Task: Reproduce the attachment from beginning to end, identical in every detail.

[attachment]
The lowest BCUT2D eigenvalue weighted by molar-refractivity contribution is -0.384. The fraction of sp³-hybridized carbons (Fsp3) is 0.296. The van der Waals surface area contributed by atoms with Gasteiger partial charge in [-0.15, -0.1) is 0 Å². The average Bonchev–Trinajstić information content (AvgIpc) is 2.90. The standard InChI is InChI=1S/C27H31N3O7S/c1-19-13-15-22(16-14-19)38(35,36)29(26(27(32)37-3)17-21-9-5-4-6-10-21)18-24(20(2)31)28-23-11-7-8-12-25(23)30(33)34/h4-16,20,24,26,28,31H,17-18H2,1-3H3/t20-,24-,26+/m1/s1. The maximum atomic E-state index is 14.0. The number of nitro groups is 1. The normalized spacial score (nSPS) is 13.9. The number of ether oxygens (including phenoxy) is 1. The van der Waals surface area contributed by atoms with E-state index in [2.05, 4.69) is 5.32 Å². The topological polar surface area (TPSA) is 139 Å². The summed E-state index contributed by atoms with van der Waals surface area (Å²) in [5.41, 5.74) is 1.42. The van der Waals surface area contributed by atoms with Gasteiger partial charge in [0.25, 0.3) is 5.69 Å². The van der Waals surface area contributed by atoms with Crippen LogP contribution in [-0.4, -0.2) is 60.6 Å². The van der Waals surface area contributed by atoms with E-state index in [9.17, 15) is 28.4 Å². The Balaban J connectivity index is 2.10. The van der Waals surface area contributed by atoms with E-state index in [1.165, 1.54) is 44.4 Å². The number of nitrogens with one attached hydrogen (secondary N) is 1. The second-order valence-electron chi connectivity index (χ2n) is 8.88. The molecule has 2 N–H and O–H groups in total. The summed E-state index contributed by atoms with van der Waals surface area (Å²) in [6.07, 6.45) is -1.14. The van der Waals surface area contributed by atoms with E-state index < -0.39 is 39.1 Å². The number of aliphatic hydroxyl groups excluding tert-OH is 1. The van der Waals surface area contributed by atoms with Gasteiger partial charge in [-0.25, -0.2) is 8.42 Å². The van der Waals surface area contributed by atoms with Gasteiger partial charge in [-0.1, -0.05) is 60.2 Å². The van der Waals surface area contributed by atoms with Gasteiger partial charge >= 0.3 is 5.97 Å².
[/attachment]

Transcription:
The lowest BCUT2D eigenvalue weighted by molar-refractivity contribution is -0.384. The fraction of sp³-hybridized carbons (Fsp3) is 0.296. The van der Waals surface area contributed by atoms with Gasteiger partial charge in [-0.15, -0.1) is 0 Å². The average Bonchev–Trinajstić information content (AvgIpc) is 2.90. The standard InChI is InChI=1S/C27H31N3O7S/c1-19-13-15-22(16-14-19)38(35,36)29(26(27(32)37-3)17-21-9-5-4-6-10-21)18-24(20(2)31)28-23-11-7-8-12-25(23)30(33)34/h4-16,20,24,26,28,31H,17-18H2,1-3H3/t20-,24-,26+/m1/s1. The maximum atomic E-state index is 14.0. The number of nitro groups is 1. The normalized spacial score (nSPS) is 13.9. The number of ether oxygens (including phenoxy) is 1. The van der Waals surface area contributed by atoms with E-state index in [2.05, 4.69) is 5.32 Å². The topological polar surface area (TPSA) is 139 Å². The summed E-state index contributed by atoms with van der Waals surface area (Å²) in [5.41, 5.74) is 1.42. The van der Waals surface area contributed by atoms with Gasteiger partial charge in [0.25, 0.3) is 5.69 Å². The van der Waals surface area contributed by atoms with Crippen LogP contribution in [-0.4, -0.2) is 60.6 Å². The van der Waals surface area contributed by atoms with E-state index in [9.17, 15) is 28.4 Å². The Balaban J connectivity index is 2.10. The van der Waals surface area contributed by atoms with E-state index in [1.165, 1.54) is 44.4 Å². The number of nitrogens with one attached hydrogen (secondary N) is 1. The second-order valence-electron chi connectivity index (χ2n) is 8.88. The molecule has 2 N–H and O–H groups in total. The summed E-state index contributed by atoms with van der Waals surface area (Å²) in [6.07, 6.45) is -1.14. The van der Waals surface area contributed by atoms with E-state index < -0.39 is 39.1 Å². The number of aliphatic hydroxyl groups excluding tert-OH is 1. The van der Waals surface area contributed by atoms with Gasteiger partial charge in [-0.25, -0.2) is 8.42 Å². The van der Waals surface area contributed by atoms with Gasteiger partial charge in [-0.1, -0.05) is 60.2 Å². The van der Waals surface area contributed by atoms with Gasteiger partial charge >= 0.3 is 5.97 Å².